“It’s about trying to respect your own work, while also seeing how you can accommodate a vision that will fit within the repertoire they’re working with,” she said.

    Friend is currently working to select new pieces for Krall’s Canadian tour dates, including a Nov. 24 show at Massey Hall in Toronto that she plans to attend.

    “I’m looking forward to seeing her perform and to seeing my work filling the stage in a concert hall where I have heard musicians like Johnny Cash, Tom Waits and Nick Cave perform,” she said.

    Krall’s latest repertoire will include a cover of Bob Dylan’s Simple Twist of Fate, which Friend is particularly excited to find a piece to accompany.

    “Much of my work revolves around ideas of memory, impermanence, history and time,” said Friend, who has worked at Brock for the past decade. “I am less concerned with capturing a ‘concrete’ reality. Instead, I aim to use photography as a medium that offers the possibility of exploring the relationship between what is visible and non-visible.”

    Work featured on the tour includes hand-manipulated photographs, pieces featuring floating handkerchiefs once belonging to Friend’s grandparents, and artwork inspired by snippets of film from her childhood.

    Over the past few months, Friend and Krall have shared many inspiring conversations about family, creativity and women in the arts.

    “She has been so great to work with, you could almost forget her status in the music world,” Friend said.

    Krall often emphasized the need to respect Friend’s work and always checks in with the artist to ensure she’s pleased with the end results of each tour stop.

    Friend called it “refreshing” to be able to engage with other artists.

    “It exposes you to experiences that have commonalities and, at times, interesting variances,” she said. “It’s also wonderful to see how my work found a place to exist far beyond my initial intentions.”

    The team responsible for the on-stage initiative also included Judy Jacob, a video and visual content director, and Paul Normandale, a lighting designer, who Friend said “took the project to the next level.”

    In addition to her work with the tour, Friend has been busy over the past year with international exhibitions in Spain, Korea, Poland, Portugal and France. She has shows coming up in Boston and Italy and plans to release a new book in the near future.

    Amy Friend's work featured on Diana Krall's tour

    The artwork of Brock Fine Arts Assistant Professor Amy Friend is being featured on the international tour of renowned Canadian musician Diana Krall.

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    Categories: Department/Centre News, In the Media, News

  • Speaker provides chilling reminder of Canadian slave history

    Charmaine Nelson, far right, spoke on Colonial Print Culture and the Limits of Enslaved Resistance on Oct. 19 as part of the Walker Cultural Leader Series. She is pictured here with Department of Visual Arts Professors and event organizers, pictured from left, Keri Cronin, Linda Steer and Amy Friend.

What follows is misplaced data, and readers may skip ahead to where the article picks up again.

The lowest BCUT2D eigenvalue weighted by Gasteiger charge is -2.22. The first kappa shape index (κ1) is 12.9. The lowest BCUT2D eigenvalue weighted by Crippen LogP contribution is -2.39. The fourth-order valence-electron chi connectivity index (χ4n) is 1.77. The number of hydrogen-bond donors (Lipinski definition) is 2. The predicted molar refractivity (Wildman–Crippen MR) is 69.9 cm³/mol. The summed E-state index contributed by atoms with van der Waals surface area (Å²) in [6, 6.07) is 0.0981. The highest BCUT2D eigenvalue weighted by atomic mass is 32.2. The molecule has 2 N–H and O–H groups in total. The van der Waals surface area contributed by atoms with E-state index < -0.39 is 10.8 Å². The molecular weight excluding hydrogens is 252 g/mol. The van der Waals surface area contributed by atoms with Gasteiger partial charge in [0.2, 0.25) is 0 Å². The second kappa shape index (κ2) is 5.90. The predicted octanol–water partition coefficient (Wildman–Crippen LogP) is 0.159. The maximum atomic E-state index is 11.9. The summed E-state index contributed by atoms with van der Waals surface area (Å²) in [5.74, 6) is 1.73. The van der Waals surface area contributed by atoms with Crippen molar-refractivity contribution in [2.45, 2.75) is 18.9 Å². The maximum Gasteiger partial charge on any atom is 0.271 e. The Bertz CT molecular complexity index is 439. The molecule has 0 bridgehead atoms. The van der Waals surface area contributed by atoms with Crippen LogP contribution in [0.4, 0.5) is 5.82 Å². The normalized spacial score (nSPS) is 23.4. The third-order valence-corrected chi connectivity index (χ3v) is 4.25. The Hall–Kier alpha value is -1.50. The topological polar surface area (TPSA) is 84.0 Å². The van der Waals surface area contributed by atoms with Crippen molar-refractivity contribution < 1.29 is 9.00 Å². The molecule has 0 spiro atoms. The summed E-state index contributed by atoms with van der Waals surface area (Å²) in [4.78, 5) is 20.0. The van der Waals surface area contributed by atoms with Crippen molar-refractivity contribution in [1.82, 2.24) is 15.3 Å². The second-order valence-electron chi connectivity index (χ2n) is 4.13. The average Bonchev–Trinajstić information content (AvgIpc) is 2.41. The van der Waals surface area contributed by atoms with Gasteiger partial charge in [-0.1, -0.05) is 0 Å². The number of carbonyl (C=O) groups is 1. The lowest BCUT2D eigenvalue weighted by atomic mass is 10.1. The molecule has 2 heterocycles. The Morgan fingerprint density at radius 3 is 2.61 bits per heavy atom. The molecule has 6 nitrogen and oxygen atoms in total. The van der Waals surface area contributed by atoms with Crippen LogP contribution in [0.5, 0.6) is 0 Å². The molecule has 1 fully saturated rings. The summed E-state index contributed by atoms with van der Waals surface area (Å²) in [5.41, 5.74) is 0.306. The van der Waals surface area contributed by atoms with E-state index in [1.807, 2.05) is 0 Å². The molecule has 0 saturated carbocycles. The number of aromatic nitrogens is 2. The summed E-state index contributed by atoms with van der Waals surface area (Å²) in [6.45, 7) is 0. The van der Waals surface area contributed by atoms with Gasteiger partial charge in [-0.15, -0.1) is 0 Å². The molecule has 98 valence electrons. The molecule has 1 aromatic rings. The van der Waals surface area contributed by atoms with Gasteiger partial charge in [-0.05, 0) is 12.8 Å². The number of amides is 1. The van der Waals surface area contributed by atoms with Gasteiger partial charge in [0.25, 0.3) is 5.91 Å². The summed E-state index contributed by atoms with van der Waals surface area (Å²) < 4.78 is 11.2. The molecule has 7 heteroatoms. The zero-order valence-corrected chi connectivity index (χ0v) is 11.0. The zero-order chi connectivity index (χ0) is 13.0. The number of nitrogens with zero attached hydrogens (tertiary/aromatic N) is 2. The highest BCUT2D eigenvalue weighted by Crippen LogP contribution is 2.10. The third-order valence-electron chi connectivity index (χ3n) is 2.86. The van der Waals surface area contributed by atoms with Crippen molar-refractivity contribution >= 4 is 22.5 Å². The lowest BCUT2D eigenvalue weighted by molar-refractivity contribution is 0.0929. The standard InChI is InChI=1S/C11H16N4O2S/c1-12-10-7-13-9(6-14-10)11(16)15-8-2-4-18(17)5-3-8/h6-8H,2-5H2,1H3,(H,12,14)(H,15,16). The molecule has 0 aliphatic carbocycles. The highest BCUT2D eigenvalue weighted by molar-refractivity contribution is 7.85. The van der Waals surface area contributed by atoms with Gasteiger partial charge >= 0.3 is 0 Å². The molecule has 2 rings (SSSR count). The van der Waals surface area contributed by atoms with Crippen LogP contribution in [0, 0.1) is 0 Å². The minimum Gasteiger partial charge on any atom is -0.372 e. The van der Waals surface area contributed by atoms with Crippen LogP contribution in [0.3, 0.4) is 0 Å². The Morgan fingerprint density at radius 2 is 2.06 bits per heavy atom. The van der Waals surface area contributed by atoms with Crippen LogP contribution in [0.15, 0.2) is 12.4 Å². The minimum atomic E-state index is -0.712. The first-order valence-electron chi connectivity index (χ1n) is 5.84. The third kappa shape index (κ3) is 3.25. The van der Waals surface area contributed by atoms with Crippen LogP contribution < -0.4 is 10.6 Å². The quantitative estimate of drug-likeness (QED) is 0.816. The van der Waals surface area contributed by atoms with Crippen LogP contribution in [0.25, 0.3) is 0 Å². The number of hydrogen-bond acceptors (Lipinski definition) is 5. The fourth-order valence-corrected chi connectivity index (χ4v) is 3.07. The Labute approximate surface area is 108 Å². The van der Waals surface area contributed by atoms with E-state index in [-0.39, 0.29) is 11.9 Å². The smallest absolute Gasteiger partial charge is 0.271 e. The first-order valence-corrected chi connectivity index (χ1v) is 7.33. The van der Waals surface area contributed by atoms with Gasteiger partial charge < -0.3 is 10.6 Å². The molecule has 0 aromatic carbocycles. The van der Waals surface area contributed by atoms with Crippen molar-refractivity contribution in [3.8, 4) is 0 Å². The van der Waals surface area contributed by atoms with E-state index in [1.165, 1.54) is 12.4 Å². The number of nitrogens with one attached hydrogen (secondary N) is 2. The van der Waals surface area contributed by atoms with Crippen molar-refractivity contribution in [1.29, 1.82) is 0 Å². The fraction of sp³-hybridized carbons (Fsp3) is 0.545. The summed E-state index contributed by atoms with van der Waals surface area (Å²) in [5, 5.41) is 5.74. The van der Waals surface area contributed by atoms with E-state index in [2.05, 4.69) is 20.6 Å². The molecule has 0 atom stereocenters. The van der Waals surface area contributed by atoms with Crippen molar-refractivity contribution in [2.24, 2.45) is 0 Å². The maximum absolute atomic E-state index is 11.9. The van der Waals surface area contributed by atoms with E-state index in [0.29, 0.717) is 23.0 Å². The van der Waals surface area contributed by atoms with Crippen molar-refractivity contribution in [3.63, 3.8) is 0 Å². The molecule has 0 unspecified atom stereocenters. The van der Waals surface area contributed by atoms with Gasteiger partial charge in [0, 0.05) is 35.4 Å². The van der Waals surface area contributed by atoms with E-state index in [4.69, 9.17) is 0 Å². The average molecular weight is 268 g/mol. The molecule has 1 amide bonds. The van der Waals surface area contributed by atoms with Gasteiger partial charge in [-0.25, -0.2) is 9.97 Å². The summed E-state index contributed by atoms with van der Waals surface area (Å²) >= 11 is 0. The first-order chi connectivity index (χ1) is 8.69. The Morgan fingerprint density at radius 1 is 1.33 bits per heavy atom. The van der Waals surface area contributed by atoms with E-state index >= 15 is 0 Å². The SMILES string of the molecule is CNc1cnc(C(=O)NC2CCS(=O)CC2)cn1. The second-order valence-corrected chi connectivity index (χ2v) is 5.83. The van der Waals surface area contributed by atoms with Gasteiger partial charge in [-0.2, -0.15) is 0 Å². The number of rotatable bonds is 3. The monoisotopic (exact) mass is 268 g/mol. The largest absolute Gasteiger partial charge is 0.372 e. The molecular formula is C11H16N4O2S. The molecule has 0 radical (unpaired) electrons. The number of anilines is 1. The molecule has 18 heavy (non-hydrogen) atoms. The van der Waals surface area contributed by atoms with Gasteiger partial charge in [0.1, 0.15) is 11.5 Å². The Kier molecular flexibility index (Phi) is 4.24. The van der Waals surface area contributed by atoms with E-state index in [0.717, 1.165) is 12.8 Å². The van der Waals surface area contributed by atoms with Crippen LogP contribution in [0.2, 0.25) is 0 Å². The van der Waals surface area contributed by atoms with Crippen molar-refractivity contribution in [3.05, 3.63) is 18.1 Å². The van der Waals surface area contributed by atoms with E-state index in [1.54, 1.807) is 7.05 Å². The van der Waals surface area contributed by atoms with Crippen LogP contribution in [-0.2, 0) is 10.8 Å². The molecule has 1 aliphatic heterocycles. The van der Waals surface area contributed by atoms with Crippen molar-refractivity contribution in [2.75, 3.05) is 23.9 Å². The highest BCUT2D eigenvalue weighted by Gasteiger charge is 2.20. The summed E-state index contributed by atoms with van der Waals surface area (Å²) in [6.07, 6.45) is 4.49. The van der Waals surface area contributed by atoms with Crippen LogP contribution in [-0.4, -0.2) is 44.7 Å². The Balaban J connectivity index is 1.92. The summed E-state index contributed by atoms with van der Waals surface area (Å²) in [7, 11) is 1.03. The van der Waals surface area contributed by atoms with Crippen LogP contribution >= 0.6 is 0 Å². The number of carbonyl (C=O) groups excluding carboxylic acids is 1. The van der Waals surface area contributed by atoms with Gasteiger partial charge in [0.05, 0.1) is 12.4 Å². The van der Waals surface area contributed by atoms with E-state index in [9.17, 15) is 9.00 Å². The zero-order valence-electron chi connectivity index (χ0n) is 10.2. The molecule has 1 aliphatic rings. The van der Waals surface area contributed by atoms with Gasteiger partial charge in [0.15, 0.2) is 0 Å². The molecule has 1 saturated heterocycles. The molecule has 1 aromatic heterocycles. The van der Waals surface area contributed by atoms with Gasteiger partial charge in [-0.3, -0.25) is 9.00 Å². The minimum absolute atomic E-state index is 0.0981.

(Source: The Brock News, Thursday, October 26, 2017 | by: Alison Innes)

    Charmaine Nelson worked to paint a picture for the audience, one that detailed the experiences of Canadian slaves and the horrors they endured throughout history.

    The renowned scholar, known for her groundbreaking contributions in the fields of black Canadian studies, visual culture of slavery, and race and representation, delivered the first 2017-18 public lecture of Brock’s Walker Cultural Leader Series on Oct. 19.

    Her address drew more than 150 people who gathered at the FirstOntario Performing Arts Centre in downtown St. Catharines to listen to her presentation, Colonial Print Culture and the Limits of Enslaved Resistance: Examining the Late Eighteenth and Early Nineteenth-Century Fugitive Slave Archive in Canada and Jamaica.

    A professor of Art History at McGill University, Nelson has published seven books and held a number of prestigious research chairs across North America. She is currently the William Lyon Mackenzie King Visiting Professor of Canadian Studies at Harvard University for 2017-18.

    As the first and currently only black professor within the discipline of Art History at a Canadian university, Nelson, through her website, is an advocate for the field of Black Canadian Studies.

    Her latest research, which she shared in her talk, attempts to understand the black experience in Canada by examining fugitive slave advertisements for details about the process of creolization in slave minority (temperate) and slave majority (tropical) locations in the British Empire.

    Nelson explained how she reconceptualizes fugitive slave ads — once produced by slave owners seeking to recapture their runaways — as portraits of enslaved people. The ads can provide information on a group of people who often leave no record of their own, she said.

    These portraits, however, are imperfect, since the subject is an unwilling participant and the depiction is written by the white slave owner. In addition, only slaves considered sufficiently valuable were pursued through advertising.

    Fugitive slave ads provided detailed racialized descriptions of enslaved people, including complexion, hairstyle, clothing, language, accents and bodily marks. In some cases, the ads offered rewards for the recapture of a fugitive slave, encouraging white participation in the criminalization of fugitive slaves.